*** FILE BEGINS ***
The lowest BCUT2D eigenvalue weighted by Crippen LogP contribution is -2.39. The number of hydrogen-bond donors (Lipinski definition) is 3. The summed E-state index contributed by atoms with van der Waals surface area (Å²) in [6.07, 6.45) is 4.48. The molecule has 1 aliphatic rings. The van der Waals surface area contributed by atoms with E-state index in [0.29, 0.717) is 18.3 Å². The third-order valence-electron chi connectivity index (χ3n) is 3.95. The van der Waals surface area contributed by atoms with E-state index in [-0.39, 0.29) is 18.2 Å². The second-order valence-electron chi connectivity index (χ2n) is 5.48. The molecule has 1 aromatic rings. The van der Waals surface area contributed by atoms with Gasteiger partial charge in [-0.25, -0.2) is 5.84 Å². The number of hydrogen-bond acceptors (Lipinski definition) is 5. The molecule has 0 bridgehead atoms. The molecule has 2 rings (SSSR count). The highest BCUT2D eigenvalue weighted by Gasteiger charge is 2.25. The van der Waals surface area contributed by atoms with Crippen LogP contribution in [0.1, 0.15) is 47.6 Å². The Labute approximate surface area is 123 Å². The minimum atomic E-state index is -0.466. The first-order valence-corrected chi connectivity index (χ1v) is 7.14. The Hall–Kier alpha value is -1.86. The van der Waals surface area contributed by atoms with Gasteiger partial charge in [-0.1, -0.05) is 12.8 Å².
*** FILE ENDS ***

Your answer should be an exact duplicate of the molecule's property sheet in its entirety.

The lowest BCUT2D eigenvalue weighted by Crippen LogP contribution is -2.39. The number of hydrogen-bond donors (Lipinski definition) is 3. The summed E-state index contributed by atoms with van der Waals surface area (Å²) in [6.07, 6.45) is 4.48. The molecule has 1 aliphatic rings. The van der Waals surface area contributed by atoms with E-state index in [0.29, 0.717) is 18.3 Å². The third-order valence-electron chi connectivity index (χ3n) is 3.95. The van der Waals surface area contributed by atoms with E-state index in [-0.39, 0.29) is 18.2 Å². The second-order valence-electron chi connectivity index (χ2n) is 5.48. The molecule has 1 aromatic rings. The van der Waals surface area contributed by atoms with Gasteiger partial charge in [-0.25, -0.2) is 5.84 Å². The number of hydrogen-bond acceptors (Lipinski definition) is 5. The molecule has 0 bridgehead atoms. The molecule has 2 rings (SSSR count). The highest BCUT2D eigenvalue weighted by Gasteiger charge is 2.25. The van der Waals surface area contributed by atoms with Crippen LogP contribution in [0.1, 0.15) is 47.6 Å². The Labute approximate surface area is 123 Å². The minimum atomic E-state index is -0.466. The first-order valence-corrected chi connectivity index (χ1v) is 7.14. The Hall–Kier alpha value is -1.86. The van der Waals surface area contributed by atoms with Gasteiger partial charge in [-0.1, -0.05) is 12.8 Å².